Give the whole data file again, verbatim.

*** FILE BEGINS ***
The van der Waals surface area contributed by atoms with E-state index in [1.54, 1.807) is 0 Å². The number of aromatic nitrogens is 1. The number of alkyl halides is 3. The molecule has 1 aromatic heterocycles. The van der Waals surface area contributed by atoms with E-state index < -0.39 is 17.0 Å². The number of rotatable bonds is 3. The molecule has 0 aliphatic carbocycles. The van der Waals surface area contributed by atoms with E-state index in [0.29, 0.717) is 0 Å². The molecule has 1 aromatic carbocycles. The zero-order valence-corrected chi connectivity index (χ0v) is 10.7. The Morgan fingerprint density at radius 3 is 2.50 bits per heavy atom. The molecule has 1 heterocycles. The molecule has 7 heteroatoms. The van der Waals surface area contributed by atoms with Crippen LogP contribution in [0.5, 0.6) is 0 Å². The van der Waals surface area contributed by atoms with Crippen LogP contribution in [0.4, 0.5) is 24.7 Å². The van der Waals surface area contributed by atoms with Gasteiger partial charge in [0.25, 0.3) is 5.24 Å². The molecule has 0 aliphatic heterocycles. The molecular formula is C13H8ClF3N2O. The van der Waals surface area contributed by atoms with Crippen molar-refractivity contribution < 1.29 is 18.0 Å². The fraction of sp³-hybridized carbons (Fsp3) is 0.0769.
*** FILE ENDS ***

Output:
The van der Waals surface area contributed by atoms with E-state index in [1.54, 1.807) is 0 Å². The number of aromatic nitrogens is 1. The number of alkyl halides is 3. The molecule has 1 aromatic heterocycles. The van der Waals surface area contributed by atoms with E-state index < -0.39 is 17.0 Å². The number of rotatable bonds is 3. The molecule has 0 aliphatic carbocycles. The van der Waals surface area contributed by atoms with E-state index in [0.29, 0.717) is 0 Å². The molecule has 1 aromatic carbocycles. The zero-order valence-corrected chi connectivity index (χ0v) is 10.7. The Morgan fingerprint density at radius 3 is 2.50 bits per heavy atom. The molecule has 1 heterocycles. The molecule has 7 heteroatoms. The van der Waals surface area contributed by atoms with Crippen LogP contribution in [0.5, 0.6) is 0 Å². The van der Waals surface area contributed by atoms with Crippen LogP contribution in [0.4, 0.5) is 24.7 Å². The van der Waals surface area contributed by atoms with Gasteiger partial charge in [0.25, 0.3) is 5.24 Å². The molecule has 0 aliphatic heterocycles. The molecular formula is C13H8ClF3N2O. The van der Waals surface area contributed by atoms with Crippen molar-refractivity contribution < 1.29 is 18.0 Å². The fraction of sp³-hybridized carbons (Fsp3) is 0.0769.